Jury selection is set to begin Monday in a trial poised to decide whether a white man accused of walking up to a black second lieutenant in the U.S. Army and fatally stabbing him on the University of Maryland's campus committed a hate crime. Richard Collins III, a student at the historically black institution of Bowie State University, was visiting the nearby Maryland campus and waiting at a bus stop with two friends when Sean Urbanski approached him at about 3 AM May 20, 2017, according to a petition the 2nd Lieutenant Richard W. Collins III Foundation circulated.
“Step left if you know what’s best for you,” a white man later identified as Urbanski told the group of friends, according to petitioners. Collins reportedly refused just before a knife was forced into his chest. He died just three days before he was set to graduate with a Bachelor of Science in business administration from Bowie State. ”An empty seat, draped with his graduation gown, sat in the arena to honor him throughout the commencement ceremony,” the university said on its website.
His accused killer, Urbanski, allegedly flipped the knife used to stab Collins closed, slid it into his pocket and waited on a bench until police arrived to arrest him about 50 feet from where Collins laid, dying, The Associated Press reported.
Urbanski, a former University of Maryland student, was charged with first-degree murder initially and five months later, a hate crime, Prince George’s County State’s Attorney Angela D. Alsobrooks said at a news conference October 2017. "There was lots and lots of digital evidence, including a phone in this case and other evidence," Alsobrooks said. "And after analyzing all of that evidence, we are comfortable now that we have enough evidence to file a hate crime charge.
Although the FBI reportedly concluded there wasn’t enough evidence to recommend a federal hate crime prosecution against Urbanski, local prosecutors are pointing to extensive evidence to the contrary, according to the AP. Collins, the only black person at the bus stop at the time of his death, was with a white man and Asian woman, the news agency reported. Urbanski had liked a white supremacist Facebook group called “Alt-Reich: Nation” and saved at least six racist memes on his phone, the AP said of the prosecution’s argument. One prosecutor said a meme pictured on Urbanski’s phone “advocates violence against blacks” and another depicts a noose, handgun, and poison, all of which Circuit Court Judge Lawrence Hill Jr. allowed into the trial as evidence, according to the AP.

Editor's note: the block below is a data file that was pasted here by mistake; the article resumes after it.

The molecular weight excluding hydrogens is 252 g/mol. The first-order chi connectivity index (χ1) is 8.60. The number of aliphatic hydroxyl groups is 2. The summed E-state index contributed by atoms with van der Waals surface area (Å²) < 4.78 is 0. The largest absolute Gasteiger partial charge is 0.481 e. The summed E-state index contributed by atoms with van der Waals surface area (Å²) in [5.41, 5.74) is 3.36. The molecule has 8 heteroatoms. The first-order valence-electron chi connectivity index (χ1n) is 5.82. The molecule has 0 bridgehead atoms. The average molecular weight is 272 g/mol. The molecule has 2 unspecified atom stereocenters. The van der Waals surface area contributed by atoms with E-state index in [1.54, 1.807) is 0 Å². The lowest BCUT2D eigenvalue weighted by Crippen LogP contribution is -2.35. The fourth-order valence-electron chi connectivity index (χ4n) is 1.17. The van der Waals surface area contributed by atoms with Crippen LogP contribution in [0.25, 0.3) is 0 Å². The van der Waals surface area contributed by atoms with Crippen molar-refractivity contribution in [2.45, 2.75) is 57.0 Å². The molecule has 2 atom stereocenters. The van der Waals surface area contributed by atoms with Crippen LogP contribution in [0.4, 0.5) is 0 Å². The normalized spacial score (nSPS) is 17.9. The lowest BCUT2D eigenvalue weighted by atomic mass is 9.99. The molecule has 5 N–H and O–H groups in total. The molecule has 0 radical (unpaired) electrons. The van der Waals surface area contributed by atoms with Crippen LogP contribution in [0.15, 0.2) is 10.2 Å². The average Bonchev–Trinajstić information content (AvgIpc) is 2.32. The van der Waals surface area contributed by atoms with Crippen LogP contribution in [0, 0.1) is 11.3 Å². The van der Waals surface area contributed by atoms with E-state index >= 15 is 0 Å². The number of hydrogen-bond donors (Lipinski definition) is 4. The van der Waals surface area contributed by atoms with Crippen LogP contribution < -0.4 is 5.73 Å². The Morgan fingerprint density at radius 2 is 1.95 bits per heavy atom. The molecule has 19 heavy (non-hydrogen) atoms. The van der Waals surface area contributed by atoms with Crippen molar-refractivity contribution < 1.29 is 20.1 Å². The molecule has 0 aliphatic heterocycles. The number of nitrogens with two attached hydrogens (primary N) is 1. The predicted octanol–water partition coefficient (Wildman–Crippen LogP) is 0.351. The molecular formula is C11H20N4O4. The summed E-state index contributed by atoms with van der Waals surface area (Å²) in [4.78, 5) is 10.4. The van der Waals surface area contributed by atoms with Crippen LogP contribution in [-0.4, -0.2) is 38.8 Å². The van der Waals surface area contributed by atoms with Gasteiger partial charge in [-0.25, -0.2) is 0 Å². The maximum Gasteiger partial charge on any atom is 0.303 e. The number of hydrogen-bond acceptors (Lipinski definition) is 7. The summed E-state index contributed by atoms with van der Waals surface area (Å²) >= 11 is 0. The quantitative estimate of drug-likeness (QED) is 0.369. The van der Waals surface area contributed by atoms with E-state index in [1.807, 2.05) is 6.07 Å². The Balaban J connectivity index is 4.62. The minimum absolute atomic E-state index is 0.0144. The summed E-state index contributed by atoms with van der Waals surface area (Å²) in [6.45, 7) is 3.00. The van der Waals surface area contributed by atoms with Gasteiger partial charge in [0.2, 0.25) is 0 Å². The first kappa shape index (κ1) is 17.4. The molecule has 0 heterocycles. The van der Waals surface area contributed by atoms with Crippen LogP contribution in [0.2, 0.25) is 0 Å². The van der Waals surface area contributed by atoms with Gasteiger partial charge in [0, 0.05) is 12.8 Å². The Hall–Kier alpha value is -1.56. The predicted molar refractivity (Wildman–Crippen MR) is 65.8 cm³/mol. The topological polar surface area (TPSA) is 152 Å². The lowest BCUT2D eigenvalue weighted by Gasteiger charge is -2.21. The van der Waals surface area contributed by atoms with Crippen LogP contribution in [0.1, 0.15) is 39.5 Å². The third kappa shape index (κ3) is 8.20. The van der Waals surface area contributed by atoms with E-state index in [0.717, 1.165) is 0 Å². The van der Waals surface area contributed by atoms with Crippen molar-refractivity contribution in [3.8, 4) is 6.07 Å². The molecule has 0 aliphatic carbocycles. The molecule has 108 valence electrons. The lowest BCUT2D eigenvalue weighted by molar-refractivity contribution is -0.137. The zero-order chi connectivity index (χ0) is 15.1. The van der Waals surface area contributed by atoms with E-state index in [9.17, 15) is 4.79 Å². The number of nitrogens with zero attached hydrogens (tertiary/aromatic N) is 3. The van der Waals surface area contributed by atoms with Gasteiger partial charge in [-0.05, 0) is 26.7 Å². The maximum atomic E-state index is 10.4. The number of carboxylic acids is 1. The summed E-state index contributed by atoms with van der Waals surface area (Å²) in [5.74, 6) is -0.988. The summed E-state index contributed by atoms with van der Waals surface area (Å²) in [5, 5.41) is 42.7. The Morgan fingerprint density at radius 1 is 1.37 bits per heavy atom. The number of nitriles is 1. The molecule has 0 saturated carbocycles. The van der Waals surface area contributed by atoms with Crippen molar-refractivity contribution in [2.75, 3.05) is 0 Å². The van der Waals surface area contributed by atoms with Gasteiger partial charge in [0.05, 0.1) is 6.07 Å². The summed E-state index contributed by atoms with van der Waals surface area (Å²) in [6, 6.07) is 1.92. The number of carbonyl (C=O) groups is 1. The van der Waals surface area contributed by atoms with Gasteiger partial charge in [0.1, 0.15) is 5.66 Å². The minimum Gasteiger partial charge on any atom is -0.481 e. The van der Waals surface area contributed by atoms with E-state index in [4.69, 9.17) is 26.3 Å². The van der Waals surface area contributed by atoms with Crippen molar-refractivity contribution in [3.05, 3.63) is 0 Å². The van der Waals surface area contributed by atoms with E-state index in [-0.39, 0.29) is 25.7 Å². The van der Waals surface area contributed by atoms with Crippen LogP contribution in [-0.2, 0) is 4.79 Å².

Meanwhile, Collins’ parents, Richard Collins Jr. and Dawn Collins, had to grieve their son while also fighting with the U.S. Army to have him receive full acknowledgment of his service “as a member in good standing of the United States Army,” said organizers of the petition linked on the foundation website. Collins III was commissioned second lieutenant two days before his death, petitioners maintain.
“In the days immediately following 2nd Lt. Collins’ murder, the U.S. Army informed the parents that they would not provide any military honors or benefits to his parents because he had not been assigned an Active Duty designation...” petition organizers said in the plea to the public. “The family received no assistance or support from the Army at all after his murder.” Even a request for assistance to the Department of Veteran Affairs to provide a headstone for his gravesite was denied, petition organizers said.
The petition started with the goal of attracting 1,000 signatures and was just short of 830 Sunday evening. “This great nation relies on the U.S. Army to protect us all from enemies foreign and domestic while living up to its creed of duty, honor, country,” petitioners said in the plea. “Therefore, we fervently implore that the U.S. Army honor its own creed.”